After being accused, imprisoned then acquitted for Henry’s death, Victor goes on with his life. At first he hems and haws and tries to put off the wedding, but after awhile he finally takes the plunge and marries Elizabeth, whom he has known all his life. (Victor’s mother, God resther soul, and father had adopted her when she was small.) The happy couple plans to honeymoon in a romantic hotel overlooking Lake Como, a beautiful place with beautiful neighbors like George Clooney.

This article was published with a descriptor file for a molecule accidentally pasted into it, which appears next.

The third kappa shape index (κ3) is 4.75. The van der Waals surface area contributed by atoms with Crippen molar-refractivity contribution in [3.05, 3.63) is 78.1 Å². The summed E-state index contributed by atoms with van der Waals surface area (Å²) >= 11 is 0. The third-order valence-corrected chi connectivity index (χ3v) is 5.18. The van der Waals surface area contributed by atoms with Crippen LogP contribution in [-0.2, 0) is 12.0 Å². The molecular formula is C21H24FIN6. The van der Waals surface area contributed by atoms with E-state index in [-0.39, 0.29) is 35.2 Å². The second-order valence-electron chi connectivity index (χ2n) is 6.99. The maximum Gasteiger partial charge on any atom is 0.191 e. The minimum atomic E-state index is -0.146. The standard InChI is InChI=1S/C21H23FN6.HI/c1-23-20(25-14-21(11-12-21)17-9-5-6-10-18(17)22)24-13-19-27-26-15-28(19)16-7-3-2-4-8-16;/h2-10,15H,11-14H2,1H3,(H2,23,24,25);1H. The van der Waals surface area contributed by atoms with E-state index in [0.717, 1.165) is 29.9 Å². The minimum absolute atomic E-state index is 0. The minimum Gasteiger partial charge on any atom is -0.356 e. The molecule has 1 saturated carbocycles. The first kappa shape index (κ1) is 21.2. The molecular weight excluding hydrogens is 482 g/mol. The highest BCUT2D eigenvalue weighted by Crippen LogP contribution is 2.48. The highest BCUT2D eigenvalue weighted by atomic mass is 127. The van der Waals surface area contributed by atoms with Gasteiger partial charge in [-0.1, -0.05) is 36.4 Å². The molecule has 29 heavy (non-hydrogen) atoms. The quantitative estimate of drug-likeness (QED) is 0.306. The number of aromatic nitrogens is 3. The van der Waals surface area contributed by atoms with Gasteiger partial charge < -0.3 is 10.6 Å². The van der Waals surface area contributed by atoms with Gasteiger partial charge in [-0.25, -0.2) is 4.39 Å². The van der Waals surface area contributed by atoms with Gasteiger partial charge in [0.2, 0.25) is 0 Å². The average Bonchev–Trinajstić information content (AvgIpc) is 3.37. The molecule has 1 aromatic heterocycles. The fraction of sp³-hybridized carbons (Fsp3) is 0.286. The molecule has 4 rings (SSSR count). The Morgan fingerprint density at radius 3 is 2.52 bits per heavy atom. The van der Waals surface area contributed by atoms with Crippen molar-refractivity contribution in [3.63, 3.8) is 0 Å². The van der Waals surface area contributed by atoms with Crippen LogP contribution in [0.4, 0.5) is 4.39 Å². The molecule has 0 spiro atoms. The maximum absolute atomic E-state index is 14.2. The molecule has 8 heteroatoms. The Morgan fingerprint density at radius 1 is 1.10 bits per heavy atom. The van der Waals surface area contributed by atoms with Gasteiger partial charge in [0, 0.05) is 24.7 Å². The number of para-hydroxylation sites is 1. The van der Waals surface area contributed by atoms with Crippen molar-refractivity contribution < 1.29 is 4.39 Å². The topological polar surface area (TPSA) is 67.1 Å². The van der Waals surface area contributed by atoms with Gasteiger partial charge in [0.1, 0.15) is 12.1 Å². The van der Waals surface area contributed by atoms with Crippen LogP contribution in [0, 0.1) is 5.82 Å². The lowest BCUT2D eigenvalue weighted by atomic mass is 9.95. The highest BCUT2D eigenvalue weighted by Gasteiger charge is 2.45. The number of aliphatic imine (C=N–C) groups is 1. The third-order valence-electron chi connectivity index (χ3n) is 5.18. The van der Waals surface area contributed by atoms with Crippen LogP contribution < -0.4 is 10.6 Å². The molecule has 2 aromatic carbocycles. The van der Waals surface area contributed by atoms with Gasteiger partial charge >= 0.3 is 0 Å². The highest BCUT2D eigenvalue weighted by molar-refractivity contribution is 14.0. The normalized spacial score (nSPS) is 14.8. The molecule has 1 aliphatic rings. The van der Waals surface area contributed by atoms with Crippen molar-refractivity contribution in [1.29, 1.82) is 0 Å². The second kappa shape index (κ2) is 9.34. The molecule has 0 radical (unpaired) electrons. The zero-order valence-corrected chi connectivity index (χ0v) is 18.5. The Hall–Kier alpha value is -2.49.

Alas, the wedding night proves to be as tragic as the monster had warned. Instead of killing Victor, however, he kills Elizabeth. Victor is beside himself. He races back to Geneva to see if the rest of his remaining family, meaning his dad and younger brother, Ernest, are ok. He tells his dad what happened to Elizabeth. Having raised her as his own daughter, poor old dad is heart-broken and dies shortly thereafter. Monster is turning into a serial killer. The death toll now rings at five: William, Justine, Henry, Elizabeth, and Father Frankenstein (Alphonse to his friends).
This leaves Victor no choice but to seek out and kill the monster himself. He realizes it doesn’t matter what happens to him, he has to stop the killing machine. So, he chases him all over the continent until he ends up at the North Pole